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forbearance was exercised towards the vanquished. After describing the assault and capture of the city, Mr Gibbon observes, “The proclamation of Alaric, when he forced his entrance into a vanquished city, discovered, however, some regard for the laws of humanity and religion. He encouraged his troops boldly to seize the rewards of valour, and to enrich themselves with the spoils of a wealthy and effeminate people: but he exhorted them, at the same time, to spare the lives of the unresisting citizens, and to respect the churches of the Apostles St Peter and St Paul, as holy and inviolable sanctu-. aries. Amidst the horrors of a nocturnal tumult, several of the Christian Goths displayed the fervour of a recent conversion; and some instances of their uncommon piety are related, and perhaps adorned, by the zeal of ecclesiastical writers.” On the whole, after a review of the circumstances attending this siege, Mr Gibbon adds, “There exists in human nature a strong propensity to depreciate the advantages, and to magnify the evils, of the present times. Yet when the first emotions had subsided, and a fair estimate was made of the real damage, the more learned and judicious cotemporaries were forced to confess, that infant Rome had formerly received more essential injury from the Gauls, than she had now sustained from the Goths in her declining age. The experience of eleven centuries has enabled posterity to produce a more singular parallel; and to affirm with confidence, that the ravages of the Barbarians, whom Alaric had led from the banks of the Danube, were less destructive than the hostilities exercised by the troops of Charles the Fifth, a Catholic prince, who styled himself Emperor of the Romans.”—Decline and Fall of the Roman Empire, Chap. XXXI. A. D. 410.
The account of the taking of Rome by Totila is contained in chap. XLIII. The city was twice taken by Totila ; the first time A.D. 548, and again in the following year. On the first occasion Totila had determined to rase the city: but Mr Gibbon observes, that “the firm and temperate remonstrance of Belisarius suspended the execution ; he warned the Barbarian not to sully his fame by the destruction of those monuments, which were the glory of the dead and the delight of the living; and Totila was persuaded, by the advice of an enemy, to preserve Rome as the ornament of his kingdom, or the fairest pledge of peace and reconciliation.” On the last occasion, upon the surrender of the garrison, Mr Gibbon ob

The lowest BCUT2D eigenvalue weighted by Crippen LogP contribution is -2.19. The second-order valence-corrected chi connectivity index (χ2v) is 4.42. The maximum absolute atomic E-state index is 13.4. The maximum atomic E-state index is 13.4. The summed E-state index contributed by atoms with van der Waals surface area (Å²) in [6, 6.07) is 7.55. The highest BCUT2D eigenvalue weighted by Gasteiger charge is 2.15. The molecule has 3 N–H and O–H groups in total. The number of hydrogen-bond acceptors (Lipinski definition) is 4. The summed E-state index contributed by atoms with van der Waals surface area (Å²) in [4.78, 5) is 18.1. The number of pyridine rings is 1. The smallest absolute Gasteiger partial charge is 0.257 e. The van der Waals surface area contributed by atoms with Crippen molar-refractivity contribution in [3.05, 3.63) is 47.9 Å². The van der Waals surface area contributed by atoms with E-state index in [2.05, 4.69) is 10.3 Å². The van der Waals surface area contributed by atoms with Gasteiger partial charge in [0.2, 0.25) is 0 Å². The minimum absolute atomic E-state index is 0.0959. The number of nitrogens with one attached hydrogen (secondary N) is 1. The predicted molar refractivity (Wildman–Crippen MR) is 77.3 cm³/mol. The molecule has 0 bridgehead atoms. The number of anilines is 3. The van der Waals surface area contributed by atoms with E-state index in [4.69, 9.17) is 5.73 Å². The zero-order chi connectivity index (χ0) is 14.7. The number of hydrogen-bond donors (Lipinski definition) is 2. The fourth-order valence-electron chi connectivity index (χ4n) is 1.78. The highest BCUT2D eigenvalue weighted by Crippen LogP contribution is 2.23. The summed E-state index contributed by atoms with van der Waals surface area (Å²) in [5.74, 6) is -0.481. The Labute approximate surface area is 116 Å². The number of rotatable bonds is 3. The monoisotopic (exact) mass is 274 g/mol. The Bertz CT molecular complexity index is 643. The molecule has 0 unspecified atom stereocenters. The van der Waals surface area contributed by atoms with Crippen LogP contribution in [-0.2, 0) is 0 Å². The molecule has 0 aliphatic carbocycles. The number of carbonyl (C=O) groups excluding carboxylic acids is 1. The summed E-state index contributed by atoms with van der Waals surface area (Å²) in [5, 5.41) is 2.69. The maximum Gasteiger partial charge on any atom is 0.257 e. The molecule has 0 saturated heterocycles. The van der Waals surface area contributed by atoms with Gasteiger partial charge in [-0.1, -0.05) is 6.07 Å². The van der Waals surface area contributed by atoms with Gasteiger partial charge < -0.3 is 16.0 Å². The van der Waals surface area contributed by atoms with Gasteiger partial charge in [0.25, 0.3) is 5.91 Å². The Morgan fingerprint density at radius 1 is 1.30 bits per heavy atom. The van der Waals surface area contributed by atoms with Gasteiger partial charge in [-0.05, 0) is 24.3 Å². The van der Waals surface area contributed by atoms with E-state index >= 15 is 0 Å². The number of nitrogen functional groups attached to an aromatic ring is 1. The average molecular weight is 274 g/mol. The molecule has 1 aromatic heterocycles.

serves, that “they retrieved their arrears of pay, and preserved their arms and horses, by enlisting in the service of Totila; their chiefs, who pleaded a laudable attachment to their wives and children in the East, were dismissed with honour; and above four hundred enemies, who had taken refuge in the sanctuaries, were saved by the clemency of the victor. He no longer entertained a wish of destroying the edifices of Rome, which he now respected as the seat of the Gothic kingdom : the senate and people were restored to their country; the meuns of subsistence were liberally provided ; and Totila, in the robe of peace, exhibited the equestrian games of the circus."
The narrative of this historian, who will certainly not be suspected of undue partiality in favour of this book, will prove conclusively, how inadequate the circumstances attending the capture of Rome at both these periods, and indeed at any other period of its history, are to fulfil the terms of this most awful and important prophecy. Indeed, as Bishop Newton has justly observed, “what reason had the Christians (compare verse 20) to rejoice over the calamities brought on Rome by Alaric or Totila; in which they themselves were the principal sufferers ? And how were these calamities any vindication of their cause or the cause of true religion?" (Dissert. ad locum). Compare also the conclusive reasoning by which the learned Prelate has shewn that these prophecies, considered in a temporal point of view, have never been fulfilled in Rome. See also Woodhouse, Annotations ad locum.
NOTE K. p. 259.
LINE 2. With regard to the manner in which we ought to apply the splendid imagery contained in this chapter, to the destruction of the spiritual Babylon, the reader will find some judicious remarks in Woodhouse, Annotations ad locum. Indeed, it is impossible that on this subject there can be any material difference of opinion ;-the object of this accumulation of magnificent images borrowed from the ancient prophecies, and particularly from those relating to ancient Babylon, the type of her spiritual successor, being to proclaim the final and awful destruction of this great anti-christian power. The connection between this and the prophecies of the Old